How To Invest In Inflation Bonds

A quick guide on investing in inflation-indexed bonds to hedge your portfolio against inflation rises and meet your investment objectives.

Inflation
Bonds
How To Invest In Inflation Bonds

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How to choose the right tech stack for your company?

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Building the right tech stack is key

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How to choose the right tech stack for your company?

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What to consider when choosing the right tech stack?

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What are the most relevant factors to consider?

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What tech stack do we use at Techly X?

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Over the last year and a half, investors and consumers alike have dealt with some of the worst inflation rises in recent times. In June, the Consumer Price Index rose to 9.1%, the largest increase in the last 40 years.

Since then, the Consumer Price Index has been consistent, although incrementally, declining. But investors may still want to look into adding different inflation protection vehicles to their investment strategy. Below is a quick guide on investing in inflation-indexed bonds to hedge your portfolio against inflation rises and meet your investment objectives.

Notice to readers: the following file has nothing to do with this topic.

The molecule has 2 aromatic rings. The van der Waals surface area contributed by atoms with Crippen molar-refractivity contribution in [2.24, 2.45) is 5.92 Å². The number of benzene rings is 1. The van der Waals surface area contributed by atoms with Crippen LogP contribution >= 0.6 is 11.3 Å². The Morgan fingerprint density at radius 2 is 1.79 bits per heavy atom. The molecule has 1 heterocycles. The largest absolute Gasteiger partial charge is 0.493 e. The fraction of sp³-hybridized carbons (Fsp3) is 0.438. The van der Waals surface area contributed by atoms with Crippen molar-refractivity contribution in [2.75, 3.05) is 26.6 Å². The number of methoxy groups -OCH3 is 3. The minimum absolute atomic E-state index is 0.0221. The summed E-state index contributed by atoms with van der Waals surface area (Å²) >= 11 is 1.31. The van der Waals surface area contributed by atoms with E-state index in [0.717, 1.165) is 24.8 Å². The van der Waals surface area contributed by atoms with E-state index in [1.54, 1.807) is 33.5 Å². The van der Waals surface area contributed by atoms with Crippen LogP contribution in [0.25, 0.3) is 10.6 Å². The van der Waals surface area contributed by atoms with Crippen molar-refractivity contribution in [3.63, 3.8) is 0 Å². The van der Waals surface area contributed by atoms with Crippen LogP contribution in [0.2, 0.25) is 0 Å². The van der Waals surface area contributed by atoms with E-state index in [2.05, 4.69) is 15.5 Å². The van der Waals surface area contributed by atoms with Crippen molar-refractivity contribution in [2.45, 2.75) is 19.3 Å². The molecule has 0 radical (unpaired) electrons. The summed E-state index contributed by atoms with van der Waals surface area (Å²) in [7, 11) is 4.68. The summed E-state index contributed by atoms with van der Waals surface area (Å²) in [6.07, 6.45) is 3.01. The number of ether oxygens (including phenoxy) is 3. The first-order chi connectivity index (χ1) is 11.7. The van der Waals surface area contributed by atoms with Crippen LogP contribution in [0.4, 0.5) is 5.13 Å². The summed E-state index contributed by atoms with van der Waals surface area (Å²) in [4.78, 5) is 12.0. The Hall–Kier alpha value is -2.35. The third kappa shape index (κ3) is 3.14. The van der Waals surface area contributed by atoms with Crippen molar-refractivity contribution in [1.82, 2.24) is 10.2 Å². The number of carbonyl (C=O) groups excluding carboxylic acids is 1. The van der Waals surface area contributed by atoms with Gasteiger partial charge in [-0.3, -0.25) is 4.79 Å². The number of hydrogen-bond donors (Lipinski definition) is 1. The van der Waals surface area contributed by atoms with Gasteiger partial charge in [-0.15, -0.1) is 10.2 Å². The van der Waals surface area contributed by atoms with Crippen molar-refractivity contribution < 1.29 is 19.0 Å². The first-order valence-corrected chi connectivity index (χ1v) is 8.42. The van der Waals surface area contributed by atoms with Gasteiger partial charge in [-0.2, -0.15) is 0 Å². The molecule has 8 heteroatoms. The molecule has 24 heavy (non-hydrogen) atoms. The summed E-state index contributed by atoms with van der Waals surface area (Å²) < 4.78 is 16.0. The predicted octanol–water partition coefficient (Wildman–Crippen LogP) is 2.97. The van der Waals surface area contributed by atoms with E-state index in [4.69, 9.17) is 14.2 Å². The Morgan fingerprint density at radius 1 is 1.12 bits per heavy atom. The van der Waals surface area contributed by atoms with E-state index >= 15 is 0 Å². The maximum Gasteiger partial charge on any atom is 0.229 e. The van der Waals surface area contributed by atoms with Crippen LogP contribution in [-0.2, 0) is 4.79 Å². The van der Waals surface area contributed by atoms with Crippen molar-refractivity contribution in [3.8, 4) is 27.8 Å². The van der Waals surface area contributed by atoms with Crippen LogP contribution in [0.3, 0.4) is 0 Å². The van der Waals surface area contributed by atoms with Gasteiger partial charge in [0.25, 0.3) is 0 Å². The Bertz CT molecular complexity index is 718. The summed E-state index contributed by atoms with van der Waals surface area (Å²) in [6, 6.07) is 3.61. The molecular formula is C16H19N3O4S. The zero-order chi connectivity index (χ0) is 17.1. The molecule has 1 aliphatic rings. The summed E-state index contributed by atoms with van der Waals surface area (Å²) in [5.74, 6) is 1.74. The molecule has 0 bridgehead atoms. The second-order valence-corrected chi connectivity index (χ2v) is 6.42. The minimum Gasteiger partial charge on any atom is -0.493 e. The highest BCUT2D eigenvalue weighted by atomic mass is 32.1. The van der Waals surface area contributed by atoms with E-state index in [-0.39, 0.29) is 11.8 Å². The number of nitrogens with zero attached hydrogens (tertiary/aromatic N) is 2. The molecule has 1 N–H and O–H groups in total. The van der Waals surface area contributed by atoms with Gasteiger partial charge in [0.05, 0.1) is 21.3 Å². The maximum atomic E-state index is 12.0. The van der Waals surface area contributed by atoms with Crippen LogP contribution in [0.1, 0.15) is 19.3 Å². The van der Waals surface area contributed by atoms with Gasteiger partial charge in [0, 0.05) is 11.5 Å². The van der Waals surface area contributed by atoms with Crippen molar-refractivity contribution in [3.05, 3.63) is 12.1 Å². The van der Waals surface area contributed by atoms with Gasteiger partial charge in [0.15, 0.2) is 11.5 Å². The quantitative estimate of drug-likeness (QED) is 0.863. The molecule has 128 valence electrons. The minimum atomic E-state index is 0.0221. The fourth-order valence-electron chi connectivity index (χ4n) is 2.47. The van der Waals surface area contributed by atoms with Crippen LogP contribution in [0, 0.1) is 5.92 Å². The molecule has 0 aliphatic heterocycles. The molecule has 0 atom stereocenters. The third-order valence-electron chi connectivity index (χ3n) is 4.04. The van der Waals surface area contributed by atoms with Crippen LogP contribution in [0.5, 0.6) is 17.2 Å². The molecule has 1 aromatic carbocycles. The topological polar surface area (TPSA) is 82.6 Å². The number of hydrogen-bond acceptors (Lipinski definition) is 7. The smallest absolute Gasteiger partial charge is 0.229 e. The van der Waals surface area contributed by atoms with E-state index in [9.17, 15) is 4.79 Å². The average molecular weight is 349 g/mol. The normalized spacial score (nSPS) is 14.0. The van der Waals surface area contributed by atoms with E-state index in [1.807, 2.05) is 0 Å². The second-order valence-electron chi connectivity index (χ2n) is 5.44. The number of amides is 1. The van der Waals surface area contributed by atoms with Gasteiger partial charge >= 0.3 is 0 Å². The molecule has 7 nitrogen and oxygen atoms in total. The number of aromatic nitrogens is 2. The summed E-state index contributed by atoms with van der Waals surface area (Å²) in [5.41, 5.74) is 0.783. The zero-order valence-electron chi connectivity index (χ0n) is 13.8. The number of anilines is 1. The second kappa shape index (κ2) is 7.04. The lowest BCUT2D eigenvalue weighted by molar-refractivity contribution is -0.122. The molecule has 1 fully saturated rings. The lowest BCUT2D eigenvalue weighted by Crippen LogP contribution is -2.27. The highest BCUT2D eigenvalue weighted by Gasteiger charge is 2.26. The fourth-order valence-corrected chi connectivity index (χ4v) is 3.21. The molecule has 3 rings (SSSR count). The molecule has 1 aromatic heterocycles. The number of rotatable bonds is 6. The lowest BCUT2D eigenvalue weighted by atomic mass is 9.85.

How Do Inflation-Indexed Bonds Work?

Inflation-indexed bonds are bonds where the principal is indexed to the inflation rate. When the inflation rate rises, the principal amount also changes to reflect this rise. Inflation-indexed bonds still pay a fixed rate of coupon. However, since this rate is applied to the adjusted principal, the actual amount of interest payments also changes when the inflation rate changes.

Let’s look at what happens when if you were to invest $5,000 in an inflation-indexed bond with a real return of 2%:

If the inflation rate is 5%, the adjusted principal on your investment a year later would be $5,250, and you would receive 2% interest on this adjusted principal. Your total nominal return would be $5,355. As you can see, not only does the purchasing power of your investment stay intact, but you’ll also earn a 2% real return (after adjusting for inflation-eroding purchasing power).

Risks and Challenges of Investing in Inflation-Indexed Bonds